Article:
Critical Play – Mysteries – Eunji Lee

Since we are making a physical escape room, I wanted to write about an escape room I did with my friends recently that focused on solving a mystery – The Orphanage by 60Out Escape Rooms. This is a physical escape room with three rooms to explore, connected by a hallway. The target audience according to their website is 10 years old and up, and is meant for 2-6 players. We played with 4!

The premise of the escape room, which we were told upon entering, is that an orphanage is found abandoned with no trace of the children inside. Our job is to figure out what happened to the children using clues in the room. This game featured several puzzles, mostly involving looking for keys and codes to put in locks. The puzzles themselves were usually simple pattern recognition and not that difficult (such as sliding a plastic knife into a hole in the bedframe according to the patterns on a map or reaching into a “dead body”‘s mouth to retrieve a key). However, we were never bored! The room did a great job in creating a horrifying, creepy vibe by juxtaposing death, darkness, and cult imagery with innocuous children’s items. The clues eventually led us to a secret office, where it’s revealed that the director of the orphanage is part of a cult, and the children have been sacrificed. By matching patterns in a journal to missing pieces of a symbol on a wall, we were able to “free” the souls of the murdered children so they could be at peace.

This game focused mostly on narrative, fantasy, and fellowship. The mystery was enhanced by wrapping puzzles we see a lot in escape rooms in the context of an immersive horror setting – by feeling like we were trapped and in danger, we were able to imagine that we were actually working together to reach the goal of figuring out what happened to the kids. In this regard, the room succeeded in accomplishing its goals! Our moments of success in this game relied less on finding out the right answer or even solving the mystery – in fact, it was simply when we were laughing at something that happened or growing closer. For example, one of our friends reached into a hole in the wall, where the plastic “body” of a dead child fell out with a key in its mouth. Yes, it was cool that we got the key, but it was an even better memory when we were all laughing together about how scary that just was, and how scared our friend looked! In my opinion, that’s the beauty of escape rooms over other types of games – they create memories that involve all the senses, not just conversations.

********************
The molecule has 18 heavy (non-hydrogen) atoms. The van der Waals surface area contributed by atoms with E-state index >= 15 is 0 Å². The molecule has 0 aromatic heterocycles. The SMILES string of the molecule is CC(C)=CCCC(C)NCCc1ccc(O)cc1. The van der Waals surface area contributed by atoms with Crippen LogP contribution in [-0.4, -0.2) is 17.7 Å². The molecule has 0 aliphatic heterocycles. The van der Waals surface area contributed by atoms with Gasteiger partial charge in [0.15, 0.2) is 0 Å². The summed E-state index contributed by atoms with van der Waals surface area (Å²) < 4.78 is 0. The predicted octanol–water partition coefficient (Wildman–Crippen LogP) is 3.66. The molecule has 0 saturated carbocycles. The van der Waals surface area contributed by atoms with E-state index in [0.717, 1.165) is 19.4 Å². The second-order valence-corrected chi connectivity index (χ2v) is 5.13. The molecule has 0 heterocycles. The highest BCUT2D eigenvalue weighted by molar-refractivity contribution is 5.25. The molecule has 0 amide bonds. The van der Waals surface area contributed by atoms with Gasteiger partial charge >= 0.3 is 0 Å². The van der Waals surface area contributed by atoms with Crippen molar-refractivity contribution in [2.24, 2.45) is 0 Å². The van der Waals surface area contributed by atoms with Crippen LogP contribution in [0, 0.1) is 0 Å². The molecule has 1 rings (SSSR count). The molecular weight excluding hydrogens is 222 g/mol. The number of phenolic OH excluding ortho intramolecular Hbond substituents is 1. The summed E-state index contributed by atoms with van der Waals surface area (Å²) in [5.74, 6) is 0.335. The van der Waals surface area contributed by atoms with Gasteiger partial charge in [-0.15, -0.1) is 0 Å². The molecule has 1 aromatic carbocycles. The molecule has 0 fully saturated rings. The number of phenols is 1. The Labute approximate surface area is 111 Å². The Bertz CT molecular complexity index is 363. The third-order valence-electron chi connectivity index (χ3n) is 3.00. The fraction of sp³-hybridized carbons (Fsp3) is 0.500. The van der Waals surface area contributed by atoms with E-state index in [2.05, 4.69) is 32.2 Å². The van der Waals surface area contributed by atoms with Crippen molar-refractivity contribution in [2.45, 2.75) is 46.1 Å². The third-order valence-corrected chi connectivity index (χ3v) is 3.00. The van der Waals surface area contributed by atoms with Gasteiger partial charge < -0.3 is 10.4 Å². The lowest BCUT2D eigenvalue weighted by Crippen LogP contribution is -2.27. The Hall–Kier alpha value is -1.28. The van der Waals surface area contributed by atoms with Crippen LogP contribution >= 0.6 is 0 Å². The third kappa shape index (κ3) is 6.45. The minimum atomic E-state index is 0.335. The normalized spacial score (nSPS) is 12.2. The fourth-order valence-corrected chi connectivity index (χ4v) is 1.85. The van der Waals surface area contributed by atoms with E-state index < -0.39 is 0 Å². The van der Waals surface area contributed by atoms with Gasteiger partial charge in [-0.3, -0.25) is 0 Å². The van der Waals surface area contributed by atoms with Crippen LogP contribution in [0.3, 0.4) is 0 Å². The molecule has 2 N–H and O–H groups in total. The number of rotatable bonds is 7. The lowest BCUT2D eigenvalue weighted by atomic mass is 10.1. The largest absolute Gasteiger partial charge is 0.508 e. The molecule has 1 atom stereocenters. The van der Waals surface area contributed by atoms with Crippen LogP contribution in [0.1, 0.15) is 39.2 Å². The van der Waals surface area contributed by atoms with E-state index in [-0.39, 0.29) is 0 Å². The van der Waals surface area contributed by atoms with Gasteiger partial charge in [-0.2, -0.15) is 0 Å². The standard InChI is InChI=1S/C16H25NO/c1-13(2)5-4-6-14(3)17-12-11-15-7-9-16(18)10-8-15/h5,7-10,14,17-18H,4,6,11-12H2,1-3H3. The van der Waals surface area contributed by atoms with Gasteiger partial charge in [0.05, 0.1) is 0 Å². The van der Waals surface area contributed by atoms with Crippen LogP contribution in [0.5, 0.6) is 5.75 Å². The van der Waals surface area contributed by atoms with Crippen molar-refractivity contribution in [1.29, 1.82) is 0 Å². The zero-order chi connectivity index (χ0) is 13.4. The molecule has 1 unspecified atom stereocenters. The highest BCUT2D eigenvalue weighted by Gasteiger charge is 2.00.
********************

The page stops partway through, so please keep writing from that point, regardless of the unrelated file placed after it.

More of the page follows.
If I were to change something about this escape room, I would make the puzzles reveal the larger story more, rather than the story being revealed just by looking at the rooms and the puzzles being a way to get there. I actually preferred exploring the rooms much more than the puzzles, and it would be great if both aspects of the game were equally as fun!

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